As early as the late 15th century, the world was introduced to the paneled room: insulating the structure and protecting the home owners from severe drafts and cold weather.
Becoming more decorative, intricately carved bosieries became popular in French interiors during the 17th and 18th centuries. Look at the Palace of Versailles or one of my favorite rooms: this dressing area Segreto glazed for designer Kara Childress, published in Architectural Digest, and used as the cover of Segreto Style!!!!
Today’s modern interiors still use paneling to create architecture. A diversion from the dark stained look, this room was painted and glazed to lend warmth without having a heavy feel. Adding modern touches, designer Julie Dodson created an updated look to the “traditional” paneled room.
Painted options also create the same architecture as wood panel details. In 1939, interior designer Jean-Michel Frank commissioned painter Christian Bérard to design trompe-l’oeil paneling for L’Institut Guerlain in Paris. Also known as Bébé, Christian was a fashion illustrator, designer, set designer and an esteemed painter, with a client list that included Jean Cocteau, Coco Chanel and Elsa Schiaparelli. Bérard’s design captured a modish, whimsical ingenuity made up of architectural details and French design. British wallpaper house Fromental pays homage to these designs with their ‘Bérard’ wall covering that is hand-painted on a silk ground. The wall covering comes in various combinations of colors and architectural details.
One of these inspirations by Fromental adorns the walls of a Ritz Carlton residence in Bangkok. The background is dyed silk with paper backing; painting and embroidery were used to create the pattern. At £300 a square metre, it creates an exquisite backdrop to this formal dining room.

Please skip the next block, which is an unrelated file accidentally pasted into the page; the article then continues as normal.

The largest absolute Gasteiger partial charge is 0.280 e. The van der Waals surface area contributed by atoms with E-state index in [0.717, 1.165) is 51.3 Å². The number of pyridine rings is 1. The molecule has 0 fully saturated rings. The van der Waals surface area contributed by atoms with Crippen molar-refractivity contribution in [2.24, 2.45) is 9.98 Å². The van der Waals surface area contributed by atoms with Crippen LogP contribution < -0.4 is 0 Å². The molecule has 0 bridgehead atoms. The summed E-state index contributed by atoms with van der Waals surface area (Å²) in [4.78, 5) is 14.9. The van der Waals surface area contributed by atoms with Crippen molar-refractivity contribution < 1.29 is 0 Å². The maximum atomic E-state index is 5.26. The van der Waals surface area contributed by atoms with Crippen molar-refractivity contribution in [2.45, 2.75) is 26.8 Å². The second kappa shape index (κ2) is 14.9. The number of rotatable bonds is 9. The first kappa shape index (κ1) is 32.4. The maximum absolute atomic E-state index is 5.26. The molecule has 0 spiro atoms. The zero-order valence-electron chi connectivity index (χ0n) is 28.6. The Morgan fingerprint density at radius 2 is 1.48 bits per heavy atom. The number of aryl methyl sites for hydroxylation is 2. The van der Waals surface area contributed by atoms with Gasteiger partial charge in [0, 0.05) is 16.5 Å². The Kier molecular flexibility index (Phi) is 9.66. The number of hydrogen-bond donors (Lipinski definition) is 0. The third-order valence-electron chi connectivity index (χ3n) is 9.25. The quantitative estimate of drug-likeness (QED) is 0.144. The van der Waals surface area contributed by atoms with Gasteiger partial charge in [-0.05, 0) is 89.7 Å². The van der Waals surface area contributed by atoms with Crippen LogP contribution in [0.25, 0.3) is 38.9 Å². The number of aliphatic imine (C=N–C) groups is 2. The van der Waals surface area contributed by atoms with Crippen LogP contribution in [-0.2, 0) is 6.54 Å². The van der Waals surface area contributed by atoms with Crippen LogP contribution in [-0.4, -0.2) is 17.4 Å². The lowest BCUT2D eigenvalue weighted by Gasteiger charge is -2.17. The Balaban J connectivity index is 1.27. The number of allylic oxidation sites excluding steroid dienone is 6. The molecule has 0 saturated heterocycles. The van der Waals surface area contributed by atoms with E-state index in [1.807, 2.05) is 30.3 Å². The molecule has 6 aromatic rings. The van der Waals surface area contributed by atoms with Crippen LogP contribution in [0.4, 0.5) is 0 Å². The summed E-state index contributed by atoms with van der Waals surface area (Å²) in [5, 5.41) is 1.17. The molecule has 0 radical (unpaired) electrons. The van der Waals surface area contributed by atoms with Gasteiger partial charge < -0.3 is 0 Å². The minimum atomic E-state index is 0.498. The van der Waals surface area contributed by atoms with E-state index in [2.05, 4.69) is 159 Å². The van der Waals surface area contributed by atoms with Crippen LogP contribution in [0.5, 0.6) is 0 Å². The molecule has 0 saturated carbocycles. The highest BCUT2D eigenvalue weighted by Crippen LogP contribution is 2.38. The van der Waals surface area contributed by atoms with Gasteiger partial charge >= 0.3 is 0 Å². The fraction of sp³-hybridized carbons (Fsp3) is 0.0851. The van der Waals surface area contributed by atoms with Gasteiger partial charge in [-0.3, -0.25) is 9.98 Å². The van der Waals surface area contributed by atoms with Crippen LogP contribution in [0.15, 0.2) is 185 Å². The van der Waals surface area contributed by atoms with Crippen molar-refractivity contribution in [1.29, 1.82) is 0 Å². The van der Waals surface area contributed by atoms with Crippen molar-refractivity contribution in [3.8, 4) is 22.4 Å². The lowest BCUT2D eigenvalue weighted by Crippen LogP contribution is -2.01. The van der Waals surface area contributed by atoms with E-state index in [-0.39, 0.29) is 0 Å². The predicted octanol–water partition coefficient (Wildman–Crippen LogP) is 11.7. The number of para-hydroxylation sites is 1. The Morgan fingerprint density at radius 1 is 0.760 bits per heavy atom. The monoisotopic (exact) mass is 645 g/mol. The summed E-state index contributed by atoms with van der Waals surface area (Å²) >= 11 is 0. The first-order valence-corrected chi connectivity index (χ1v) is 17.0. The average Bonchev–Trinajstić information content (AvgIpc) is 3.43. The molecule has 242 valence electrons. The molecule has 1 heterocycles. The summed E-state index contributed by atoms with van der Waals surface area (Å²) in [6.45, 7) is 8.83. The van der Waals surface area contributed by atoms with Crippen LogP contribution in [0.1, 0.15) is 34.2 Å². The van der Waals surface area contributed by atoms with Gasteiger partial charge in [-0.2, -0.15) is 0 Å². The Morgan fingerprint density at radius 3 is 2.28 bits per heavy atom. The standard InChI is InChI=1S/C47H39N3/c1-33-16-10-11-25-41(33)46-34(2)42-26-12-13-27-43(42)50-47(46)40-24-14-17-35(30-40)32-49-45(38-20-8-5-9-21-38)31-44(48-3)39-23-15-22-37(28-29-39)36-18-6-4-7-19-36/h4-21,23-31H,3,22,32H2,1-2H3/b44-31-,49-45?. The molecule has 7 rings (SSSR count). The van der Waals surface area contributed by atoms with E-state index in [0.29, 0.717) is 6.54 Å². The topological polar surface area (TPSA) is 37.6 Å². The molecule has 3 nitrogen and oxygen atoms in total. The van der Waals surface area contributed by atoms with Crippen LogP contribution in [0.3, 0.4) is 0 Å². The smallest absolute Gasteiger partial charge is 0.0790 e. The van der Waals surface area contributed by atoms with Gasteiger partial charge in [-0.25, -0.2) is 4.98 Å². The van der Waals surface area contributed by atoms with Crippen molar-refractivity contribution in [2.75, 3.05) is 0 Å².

A less expensive option, found on the lovely blog desde my ventana, seems to have a similar design hand-painted over paint.
Painted over installed grass cloth, this wall covering incorporates a beautiful texture to the room.
Segreto crafted its own version of the paneled room in this powder bath under the stairs (with sloped ceilings and walls). We came up with the idea for designer Ellie Bale to create panel bordering the shape of the wall and ceiling and inset a stencil design in the middle. This made a place for the design to end, so there would be no worry about where the patterns would connect.
Designer Katie Scott used the hand-done panel design we painted as a backdrop for this soothing master bedroom. Notice that it borders the shapes of the vaulted ceiling to lightly accentuate its architecture. To give a barley there Fresco appearance, the walls were glazed in a warm white to imply that the French blue paneling had faded over time.
In an effort to warm up this large scale dining room, Segreto hand-painted a Greek Key design over plaster on both the walls and the ceiling. The resulting architecturally interesting room is minimalistic in effect, which showcases the its beautiful antiques and lovely rug.
Designer Dani Stewart was inspired by the Greek Key design, but wanted a bolder effect. Segreto first plastered the room in a dramatic teal; then, we hand-drew and taped-off the design.
We painted with a gold metallic, which created a wonderful wall treatment once the tape was removed! The final touch was to wax the walls. In this picture, the wall has a lot of movement — which fades as the wax dries.
Below are some painted-paneled room examples that I would love to paint from my Pinterest boards!! Any takers??!!
Wouldn’t a paneled wall treatment in a nursery be so sweet? Segreto Boutique has pretty pink boxes and baby’s memory books, closet dividers, and milestone stickers. Makes me want my kids to hurry up.
I hope you have a wonderful week!